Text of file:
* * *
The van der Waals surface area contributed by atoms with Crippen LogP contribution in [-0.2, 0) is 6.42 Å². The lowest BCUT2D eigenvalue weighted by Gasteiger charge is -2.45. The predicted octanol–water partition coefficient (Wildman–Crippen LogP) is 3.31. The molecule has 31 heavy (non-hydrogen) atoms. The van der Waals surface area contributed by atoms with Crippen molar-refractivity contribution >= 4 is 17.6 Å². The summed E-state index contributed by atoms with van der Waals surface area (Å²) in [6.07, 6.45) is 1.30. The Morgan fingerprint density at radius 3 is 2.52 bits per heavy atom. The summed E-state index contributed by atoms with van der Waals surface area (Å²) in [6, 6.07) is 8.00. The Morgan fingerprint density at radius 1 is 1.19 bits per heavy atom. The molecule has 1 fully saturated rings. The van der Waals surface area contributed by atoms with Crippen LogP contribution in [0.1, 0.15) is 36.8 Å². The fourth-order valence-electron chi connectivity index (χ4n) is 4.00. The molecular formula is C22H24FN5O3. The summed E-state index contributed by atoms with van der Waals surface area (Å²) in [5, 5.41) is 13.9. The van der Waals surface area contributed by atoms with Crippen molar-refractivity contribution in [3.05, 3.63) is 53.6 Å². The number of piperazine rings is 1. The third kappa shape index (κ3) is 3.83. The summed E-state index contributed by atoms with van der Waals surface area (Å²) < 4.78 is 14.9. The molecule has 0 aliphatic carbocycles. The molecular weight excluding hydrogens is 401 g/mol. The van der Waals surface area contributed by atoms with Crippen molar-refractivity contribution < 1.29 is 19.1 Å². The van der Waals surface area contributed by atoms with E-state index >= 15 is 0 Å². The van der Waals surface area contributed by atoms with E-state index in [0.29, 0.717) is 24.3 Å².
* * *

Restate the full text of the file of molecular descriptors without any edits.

The van der Waals surface area contributed by atoms with Crippen LogP contribution in [-0.2, 0) is 6.42 Å². The lowest BCUT2D eigenvalue weighted by Gasteiger charge is -2.45. The predicted octanol–water partition coefficient (Wildman–Crippen LogP) is 3.31. The molecule has 31 heavy (non-hydrogen) atoms. The van der Waals surface area contributed by atoms with Crippen molar-refractivity contribution >= 4 is 17.6 Å². The summed E-state index contributed by atoms with van der Waals surface area (Å²) in [6.07, 6.45) is 1.30. The Morgan fingerprint density at radius 3 is 2.52 bits per heavy atom. The summed E-state index contributed by atoms with van der Waals surface area (Å²) in [6, 6.07) is 8.00. The Morgan fingerprint density at radius 1 is 1.19 bits per heavy atom. The molecule has 1 fully saturated rings. The van der Waals surface area contributed by atoms with Crippen LogP contribution in [0.1, 0.15) is 36.8 Å². The fourth-order valence-electron chi connectivity index (χ4n) is 4.00. The molecular formula is C22H24FN5O3. The summed E-state index contributed by atoms with van der Waals surface area (Å²) in [5, 5.41) is 13.9. The van der Waals surface area contributed by atoms with Crippen molar-refractivity contribution in [3.05, 3.63) is 53.6 Å². The number of piperazine rings is 1. The third kappa shape index (κ3) is 3.83. The summed E-state index contributed by atoms with van der Waals surface area (Å²) < 4.78 is 14.9. The molecule has 0 aliphatic carbocycles. The molecular weight excluding hydrogens is 401 g/mol. The van der Waals surface area contributed by atoms with Crippen molar-refractivity contribution < 1.29 is 19.1 Å². The van der Waals surface area contributed by atoms with E-state index >= 15 is 0 Å². The van der Waals surface area contributed by atoms with E-state index in [0.29, 0.717) is 24.3 Å².